Photos attached show a Pelin 8m planing hull stripped in 40 x 20mm kahikatea (NZ native white pine) sheathed with 8oz cloth inside and out.

    I'm just looking into it, I like the clean interior of strip planking, and as this would be on a trailer, the weight needs to be kept down. Marine ply is not exactly light...
  7. LCrosby
    Joined: Dec 2013
    Posts: 13
    Likes: 1, Points: 0, Legacy Rep: 15
    Location: Plymouth, MA

    LCrosby Junior Member

    Built a 30' Cutter about 10 years ago.
    Stations came laser cut in 3/4 ply. Huge stack.
    After laying the keel, stem, deadwood and floor timbers we bolted up
    these laser cut stations. Framed and planked around them, then pulled
    them out before laying the deck.
    It was pretty efficient, no time lost lofting.
    Heavy Mothers though!
  8. tugboat

    tugboat Previous Member

    to the OP. I haven't read all the posts so- it possible this was already mentioned, if so- pls disregard...
    some great reference material for what you propose is T. MacNaughton's "rules for Sheathed strip construction"
    and Selway-fishers book "strip plank construction" altho, sounds like you already might have that one as he does suggest increasing your stations. this is to allow support for the long strips you will be using.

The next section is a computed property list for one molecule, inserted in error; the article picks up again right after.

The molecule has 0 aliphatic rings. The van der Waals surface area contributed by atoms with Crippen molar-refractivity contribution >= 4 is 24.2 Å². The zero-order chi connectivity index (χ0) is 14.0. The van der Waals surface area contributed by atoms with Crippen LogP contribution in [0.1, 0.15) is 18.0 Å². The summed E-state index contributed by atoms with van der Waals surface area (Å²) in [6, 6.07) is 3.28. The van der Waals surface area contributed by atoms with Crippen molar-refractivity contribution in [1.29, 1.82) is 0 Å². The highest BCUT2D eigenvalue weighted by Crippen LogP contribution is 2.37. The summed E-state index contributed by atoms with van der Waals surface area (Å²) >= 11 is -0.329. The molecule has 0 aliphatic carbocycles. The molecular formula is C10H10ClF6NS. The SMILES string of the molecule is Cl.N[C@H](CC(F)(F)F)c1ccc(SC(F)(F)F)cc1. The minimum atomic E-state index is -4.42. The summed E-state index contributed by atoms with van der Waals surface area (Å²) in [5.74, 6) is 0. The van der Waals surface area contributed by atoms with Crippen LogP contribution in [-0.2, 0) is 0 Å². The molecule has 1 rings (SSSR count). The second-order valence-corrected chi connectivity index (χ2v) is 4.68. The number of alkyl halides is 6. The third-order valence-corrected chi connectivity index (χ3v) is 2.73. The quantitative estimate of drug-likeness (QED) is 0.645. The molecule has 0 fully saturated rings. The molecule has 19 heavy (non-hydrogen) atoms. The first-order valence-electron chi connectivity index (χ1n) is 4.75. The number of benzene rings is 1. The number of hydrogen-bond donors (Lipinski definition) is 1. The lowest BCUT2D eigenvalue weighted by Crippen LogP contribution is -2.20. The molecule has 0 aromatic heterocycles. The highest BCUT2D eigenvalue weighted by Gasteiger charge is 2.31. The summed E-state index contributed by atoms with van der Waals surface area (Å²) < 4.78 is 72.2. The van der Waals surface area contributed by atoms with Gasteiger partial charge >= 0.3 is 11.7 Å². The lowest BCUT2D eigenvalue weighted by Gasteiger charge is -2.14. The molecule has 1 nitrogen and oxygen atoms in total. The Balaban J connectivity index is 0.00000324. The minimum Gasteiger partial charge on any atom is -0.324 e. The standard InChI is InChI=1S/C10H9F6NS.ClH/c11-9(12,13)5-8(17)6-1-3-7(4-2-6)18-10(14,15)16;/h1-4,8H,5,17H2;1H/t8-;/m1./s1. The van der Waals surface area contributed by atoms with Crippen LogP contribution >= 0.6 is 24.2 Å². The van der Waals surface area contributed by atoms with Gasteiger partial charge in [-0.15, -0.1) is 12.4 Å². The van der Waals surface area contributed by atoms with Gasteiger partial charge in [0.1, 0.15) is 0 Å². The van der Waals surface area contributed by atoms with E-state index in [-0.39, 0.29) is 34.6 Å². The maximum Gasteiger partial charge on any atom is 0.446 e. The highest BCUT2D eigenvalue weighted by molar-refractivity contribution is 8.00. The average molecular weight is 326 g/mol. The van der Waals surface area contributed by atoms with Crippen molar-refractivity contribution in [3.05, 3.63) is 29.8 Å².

however there is controversy surrounding his take on flat surfaces and the specific shapes that can be created in strip plank- his methods are outdated now. to me(just my opinion) using cold molding to go over an already composite structure seems redundant to me.
    I have done the frames for three boats using full size patterns. never had any issues all frames within tolerance...

    may I ask who they are from and what design?

    your idea of lofting and "gridding" the frames sound like a lot if work...I had to laugh at that - since I had the same exact idea for a design I own. I decided it just wasn't worth the extra effort. but- you will need extra stations-how you will get this- is a bit of a problem. you might be able to use the body plan and draw them in then loft them out. Not sure...either way its a lot of work.